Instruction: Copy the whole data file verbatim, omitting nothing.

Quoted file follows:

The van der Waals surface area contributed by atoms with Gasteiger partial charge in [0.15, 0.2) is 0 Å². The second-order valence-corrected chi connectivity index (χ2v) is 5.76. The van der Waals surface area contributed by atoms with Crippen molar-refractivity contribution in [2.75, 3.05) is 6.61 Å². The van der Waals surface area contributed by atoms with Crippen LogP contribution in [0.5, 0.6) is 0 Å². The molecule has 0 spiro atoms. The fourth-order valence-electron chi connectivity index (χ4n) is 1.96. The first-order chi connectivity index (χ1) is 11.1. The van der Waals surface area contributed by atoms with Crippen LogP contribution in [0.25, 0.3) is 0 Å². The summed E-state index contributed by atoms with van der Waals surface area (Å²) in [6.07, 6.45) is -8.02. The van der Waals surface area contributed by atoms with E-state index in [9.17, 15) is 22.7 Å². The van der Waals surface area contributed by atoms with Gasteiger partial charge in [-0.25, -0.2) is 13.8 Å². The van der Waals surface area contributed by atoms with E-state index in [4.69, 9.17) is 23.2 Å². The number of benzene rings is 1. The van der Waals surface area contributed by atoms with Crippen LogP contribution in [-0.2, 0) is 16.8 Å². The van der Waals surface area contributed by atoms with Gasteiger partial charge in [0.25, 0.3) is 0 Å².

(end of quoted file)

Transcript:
The van der Waals surface area contributed by atoms with Gasteiger partial charge in [0.15, 0.2) is 0 Å². The second-order valence-corrected chi connectivity index (χ2v) is 5.76. The van der Waals surface area contributed by atoms with Crippen molar-refractivity contribution in [2.75, 3.05) is 6.61 Å². The van der Waals surface area contributed by atoms with Crippen LogP contribution in [0.5, 0.6) is 0 Å². The molecule has 0 spiro atoms. The fourth-order valence-electron chi connectivity index (χ4n) is 1.96. The first-order chi connectivity index (χ1) is 11.1. The van der Waals surface area contributed by atoms with Crippen LogP contribution in [0.25, 0.3) is 0 Å². The summed E-state index contributed by atoms with van der Waals surface area (Å²) in [6.07, 6.45) is -8.02. The van der Waals surface area contributed by atoms with E-state index in [9.17, 15) is 22.7 Å². The van der Waals surface area contributed by atoms with Gasteiger partial charge in [-0.25, -0.2) is 13.8 Å². The van der Waals surface area contributed by atoms with E-state index in [4.69, 9.17) is 23.2 Å². The number of benzene rings is 1. The van der Waals surface area contributed by atoms with Crippen LogP contribution in [-0.2, 0) is 16.8 Å². The van der Waals surface area contributed by atoms with Gasteiger partial charge in [0.25, 0.3) is 0 Å².